Future Foods: Can we farm meat in plants?

What is PMF?

PMF is the incorporation of new genes into plants, permanently or transiently, to produce proteins and essentially making them biodegradable single-use bioreactors. So why use plants instead of giant stainless-steel bioreactors? Well, plants have quite a few advantages.

  1. They are inherently safe because no human pathogens grow in plants.
  2. There is no need for sterile growth conditions as plants can use their own immune systems to fend off disease.
  3. Many of the methods used to incorporate genetic material into plants can be scaled to thousands of acres.
  4. The desired protein production can be achieved within 4-8 weeks or sometimes 3-5 days after inserting the appropriate DNA sequence.
  5. Capital expenditure is much lower. It’s been estimated that the capital cost of a 60,000L S1 safety level greenhouse can be built for 25-55% of the cost of a similar bioreactor facility.
  6. They are sustainable, many side streams can be extracted, and any remains are biodegradable.

Some major disadvantages are:

  1. Low productivity due to the larger size of plant cells vs bacteria (10,000x) and typical mammalian cells (1,000x). This results in relatively lower numbers of protein producing cell units per kilogram of tissue or litre of medium.
  2. High downstream processing costs, as generally the plant cells need to be broken open to extract the target molecule vs excretion of the target molecule into the growth medium in many other systems.
  3. The danger of genetic material “escaping” into related or even unrelated plants and ending up in food crops.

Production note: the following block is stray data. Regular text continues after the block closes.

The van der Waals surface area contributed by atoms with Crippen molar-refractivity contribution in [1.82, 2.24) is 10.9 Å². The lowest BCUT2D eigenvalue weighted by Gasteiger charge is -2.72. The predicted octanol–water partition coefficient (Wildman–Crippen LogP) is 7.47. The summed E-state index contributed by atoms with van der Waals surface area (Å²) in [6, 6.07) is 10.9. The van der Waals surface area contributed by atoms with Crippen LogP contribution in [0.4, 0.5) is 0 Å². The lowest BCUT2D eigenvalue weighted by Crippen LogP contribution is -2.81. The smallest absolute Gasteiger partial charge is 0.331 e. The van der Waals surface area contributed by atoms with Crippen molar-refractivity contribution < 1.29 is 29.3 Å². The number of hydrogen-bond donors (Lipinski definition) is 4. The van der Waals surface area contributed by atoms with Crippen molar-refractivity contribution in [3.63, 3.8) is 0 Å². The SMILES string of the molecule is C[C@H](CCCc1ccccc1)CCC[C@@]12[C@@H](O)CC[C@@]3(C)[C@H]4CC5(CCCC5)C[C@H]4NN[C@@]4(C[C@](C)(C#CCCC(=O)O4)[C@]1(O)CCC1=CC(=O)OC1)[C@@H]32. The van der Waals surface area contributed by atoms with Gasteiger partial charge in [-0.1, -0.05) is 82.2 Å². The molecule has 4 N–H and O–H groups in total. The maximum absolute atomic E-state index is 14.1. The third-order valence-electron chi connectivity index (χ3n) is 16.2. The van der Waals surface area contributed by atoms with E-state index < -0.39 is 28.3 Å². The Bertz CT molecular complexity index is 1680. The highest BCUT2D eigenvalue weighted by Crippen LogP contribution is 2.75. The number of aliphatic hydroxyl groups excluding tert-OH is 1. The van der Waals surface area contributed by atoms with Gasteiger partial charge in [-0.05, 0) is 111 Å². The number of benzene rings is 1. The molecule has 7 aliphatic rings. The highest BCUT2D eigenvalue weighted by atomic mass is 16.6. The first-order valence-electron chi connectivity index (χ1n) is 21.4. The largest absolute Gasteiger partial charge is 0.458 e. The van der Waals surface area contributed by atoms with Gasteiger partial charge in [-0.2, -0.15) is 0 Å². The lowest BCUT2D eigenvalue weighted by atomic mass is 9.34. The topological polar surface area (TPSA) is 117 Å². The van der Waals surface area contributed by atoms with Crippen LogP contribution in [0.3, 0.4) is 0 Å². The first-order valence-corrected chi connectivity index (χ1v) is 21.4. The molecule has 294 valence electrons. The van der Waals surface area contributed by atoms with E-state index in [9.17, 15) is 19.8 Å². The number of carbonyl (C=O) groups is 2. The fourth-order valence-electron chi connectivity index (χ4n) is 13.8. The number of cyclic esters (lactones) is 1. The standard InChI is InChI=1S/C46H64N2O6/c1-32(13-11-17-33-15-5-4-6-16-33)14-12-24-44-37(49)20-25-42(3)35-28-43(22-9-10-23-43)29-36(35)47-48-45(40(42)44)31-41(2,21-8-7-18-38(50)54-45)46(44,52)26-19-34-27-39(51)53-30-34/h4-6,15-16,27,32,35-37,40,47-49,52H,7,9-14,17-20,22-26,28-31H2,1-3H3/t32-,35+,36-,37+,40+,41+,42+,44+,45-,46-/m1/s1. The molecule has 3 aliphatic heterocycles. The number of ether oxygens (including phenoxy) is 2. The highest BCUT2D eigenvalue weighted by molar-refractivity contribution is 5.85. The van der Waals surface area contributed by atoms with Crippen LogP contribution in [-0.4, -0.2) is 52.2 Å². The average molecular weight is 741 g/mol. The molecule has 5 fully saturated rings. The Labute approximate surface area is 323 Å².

How can we mitigate the disadvantages?

  1. Using non-food/feed crops such as tobacco may limit the risk of gene transfer to food crops and reduce the chances of contamination.
  2. Using transient expression where the bacteria used to infect the plant are modified and not the plant DNA. This reduces the risk of contamination, which can be reduced further by production in contained facilities.
  3. New plant breeding techniques like CRISPR-cas can dramatically improve plant growth rates and increase yields.
  4. The use of vertical farming to address the low productivity and genetic contamination issues.

Website Link

Published by RenSun Lee

Kia ora! Sustainability is at the core of my soul ever since I was a kid. I always strive to finish the food on my plate and live as a minimalist. I love to cut down on waste in order to live sustainably and harmoniously with our planet. This brings me to my passion as a Food Scientist to integrate new technologies into innovative and creative solutions to meet customer demands and market trends and to optimize products and processes for quality, savings and sustainability. To these goals, I have published a Journal on my work on sustainable packaging and patented a new Antimicrobial wash. Nothing is more satisfying than working hard and smart at the workplace and playing hard outside of working hours. I enjoy rejuvenating myself through spending quality time with my two adorable kids and my awesome soul mate and getting close to nature when possible, be it gardening, tramping or going to the beach. I also love to learn about our magnificent universe and how sustainability is working in the grand scheme of things. I strongly believe that Work, Life & Balance is the key to a healthy state of mind, both physically and mentally. I look forward to making a positive difference wherever and whenever I can. Through this Blog, I hope to catalog recent Food Trends and Food Technologies that I come across so that anyone who is interested can have access to it (articles and resources). Please use these resources at your discretion. On top of that, I would also like to share related news and technologies of the future that would help mankind advance towards a Type 1 Civilization. Please feel free to contact me if you would like to share and contribute to the “Resources“. I would like to thank you in advance for dropping by. I sincerely hope that you can benefit from the recent Food Trends and Food Technologies I catalogued. Kind regards | Ngā mihi RenSun Lee

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